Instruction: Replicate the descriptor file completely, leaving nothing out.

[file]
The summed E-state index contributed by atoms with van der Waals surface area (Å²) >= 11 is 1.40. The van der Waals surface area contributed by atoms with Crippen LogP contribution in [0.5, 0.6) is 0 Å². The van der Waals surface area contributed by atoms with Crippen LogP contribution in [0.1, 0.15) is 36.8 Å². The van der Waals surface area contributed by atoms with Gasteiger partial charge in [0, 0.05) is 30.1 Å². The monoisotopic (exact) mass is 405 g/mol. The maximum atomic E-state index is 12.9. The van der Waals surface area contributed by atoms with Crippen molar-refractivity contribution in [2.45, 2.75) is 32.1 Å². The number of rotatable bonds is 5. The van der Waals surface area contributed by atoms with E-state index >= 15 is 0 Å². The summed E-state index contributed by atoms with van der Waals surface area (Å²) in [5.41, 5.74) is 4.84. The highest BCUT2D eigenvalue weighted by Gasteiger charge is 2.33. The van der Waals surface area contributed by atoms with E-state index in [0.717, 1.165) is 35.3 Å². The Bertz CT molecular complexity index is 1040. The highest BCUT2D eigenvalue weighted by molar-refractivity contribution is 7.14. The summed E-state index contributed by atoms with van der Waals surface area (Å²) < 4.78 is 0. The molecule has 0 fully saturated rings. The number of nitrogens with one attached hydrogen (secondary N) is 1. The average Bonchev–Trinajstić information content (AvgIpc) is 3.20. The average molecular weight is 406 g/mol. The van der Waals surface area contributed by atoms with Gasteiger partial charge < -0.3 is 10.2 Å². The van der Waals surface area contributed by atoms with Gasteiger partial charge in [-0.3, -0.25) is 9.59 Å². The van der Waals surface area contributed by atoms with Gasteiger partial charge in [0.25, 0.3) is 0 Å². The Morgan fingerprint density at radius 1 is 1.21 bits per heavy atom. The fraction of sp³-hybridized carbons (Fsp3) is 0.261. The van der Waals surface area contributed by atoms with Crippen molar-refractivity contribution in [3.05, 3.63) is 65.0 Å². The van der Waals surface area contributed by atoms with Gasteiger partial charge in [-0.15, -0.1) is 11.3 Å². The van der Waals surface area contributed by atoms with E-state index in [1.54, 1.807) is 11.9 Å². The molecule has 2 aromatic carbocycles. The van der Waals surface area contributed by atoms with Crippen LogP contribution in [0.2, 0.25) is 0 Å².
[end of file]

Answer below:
The summed E-state index contributed by atoms with van der Waals surface area (Å²) >= 11 is 1.40. The van der Waals surface area contributed by atoms with Crippen LogP contribution in [0.5, 0.6) is 0 Å². The van der Waals surface area contributed by atoms with Crippen LogP contribution in [0.1, 0.15) is 36.8 Å². The van der Waals surface area contributed by atoms with Gasteiger partial charge in [0, 0.05) is 30.1 Å². The monoisotopic (exact) mass is 405 g/mol. The maximum atomic E-state index is 12.9. The van der Waals surface area contributed by atoms with Crippen molar-refractivity contribution in [2.45, 2.75) is 32.1 Å². The number of rotatable bonds is 5. The van der Waals surface area contributed by atoms with E-state index >= 15 is 0 Å². The summed E-state index contributed by atoms with van der Waals surface area (Å²) in [5.41, 5.74) is 4.84. The highest BCUT2D eigenvalue weighted by Gasteiger charge is 2.33. The van der Waals surface area contributed by atoms with E-state index in [0.717, 1.165) is 35.3 Å². The Bertz CT molecular complexity index is 1040. The highest BCUT2D eigenvalue weighted by molar-refractivity contribution is 7.14. The summed E-state index contributed by atoms with van der Waals surface area (Å²) < 4.78 is 0. The molecule has 0 fully saturated rings. The number of nitrogens with one attached hydrogen (secondary N) is 1. The average Bonchev–Trinajstić information content (AvgIpc) is 3.20. The average molecular weight is 406 g/mol. The van der Waals surface area contributed by atoms with Gasteiger partial charge < -0.3 is 10.2 Å². The van der Waals surface area contributed by atoms with Gasteiger partial charge in [-0.3, -0.25) is 9.59 Å². The van der Waals surface area contributed by atoms with Gasteiger partial charge in [0.25, 0.3) is 0 Å². The Morgan fingerprint density at radius 1 is 1.21 bits per heavy atom. The fraction of sp³-hybridized carbons (Fsp3) is 0.261. The van der Waals surface area contributed by atoms with Crippen molar-refractivity contribution in [3.05, 3.63) is 65.0 Å². The van der Waals surface area contributed by atoms with Gasteiger partial charge in [-0.15, -0.1) is 11.3 Å². The van der Waals surface area contributed by atoms with E-state index in [1.54, 1.807) is 11.9 Å². The molecule has 2 aromatic carbocycles. The van der Waals surface area contributed by atoms with Crippen LogP contribution in [0.2, 0.25) is 0 Å².